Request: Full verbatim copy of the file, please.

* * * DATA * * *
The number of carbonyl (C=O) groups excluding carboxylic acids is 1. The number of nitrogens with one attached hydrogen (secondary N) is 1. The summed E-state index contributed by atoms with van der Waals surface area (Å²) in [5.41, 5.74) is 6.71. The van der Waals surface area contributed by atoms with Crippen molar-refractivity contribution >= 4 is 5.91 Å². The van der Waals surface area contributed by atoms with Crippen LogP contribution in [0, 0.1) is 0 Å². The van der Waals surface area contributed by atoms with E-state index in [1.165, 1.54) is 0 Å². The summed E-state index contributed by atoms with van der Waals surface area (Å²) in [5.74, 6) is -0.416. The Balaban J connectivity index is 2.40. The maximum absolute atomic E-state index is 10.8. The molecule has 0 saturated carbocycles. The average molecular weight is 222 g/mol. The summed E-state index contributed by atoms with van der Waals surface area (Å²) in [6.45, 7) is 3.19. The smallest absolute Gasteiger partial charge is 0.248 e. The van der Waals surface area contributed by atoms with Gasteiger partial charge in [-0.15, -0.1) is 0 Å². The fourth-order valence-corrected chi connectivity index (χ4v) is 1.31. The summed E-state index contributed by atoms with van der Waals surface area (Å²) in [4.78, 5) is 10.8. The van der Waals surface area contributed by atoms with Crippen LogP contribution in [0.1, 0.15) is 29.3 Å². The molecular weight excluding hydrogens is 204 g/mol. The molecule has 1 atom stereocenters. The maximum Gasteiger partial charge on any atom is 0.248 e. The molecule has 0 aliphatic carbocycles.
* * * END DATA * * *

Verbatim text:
The number of carbonyl (C=O) groups excluding carboxylic acids is 1. The number of nitrogens with one attached hydrogen (secondary N) is 1. The summed E-state index contributed by atoms with van der Waals surface area (Å²) in [5.41, 5.74) is 6.71. The van der Waals surface area contributed by atoms with Crippen molar-refractivity contribution >= 4 is 5.91 Å². The van der Waals surface area contributed by atoms with Crippen LogP contribution in [0, 0.1) is 0 Å². The van der Waals surface area contributed by atoms with E-state index in [1.165, 1.54) is 0 Å². The summed E-state index contributed by atoms with van der Waals surface area (Å²) in [5.74, 6) is -0.416. The Balaban J connectivity index is 2.40. The maximum absolute atomic E-state index is 10.8. The molecule has 0 saturated carbocycles. The average molecular weight is 222 g/mol. The summed E-state index contributed by atoms with van der Waals surface area (Å²) in [6.45, 7) is 3.19. The smallest absolute Gasteiger partial charge is 0.248 e. The van der Waals surface area contributed by atoms with Gasteiger partial charge in [-0.15, -0.1) is 0 Å². The fourth-order valence-corrected chi connectivity index (χ4v) is 1.31. The summed E-state index contributed by atoms with van der Waals surface area (Å²) in [4.78, 5) is 10.8. The van der Waals surface area contributed by atoms with Crippen LogP contribution in [0.1, 0.15) is 29.3 Å². The molecular weight excluding hydrogens is 204 g/mol. The molecule has 1 atom stereocenters. The maximum Gasteiger partial charge on any atom is 0.248 e. The molecule has 0 aliphatic carbocycles.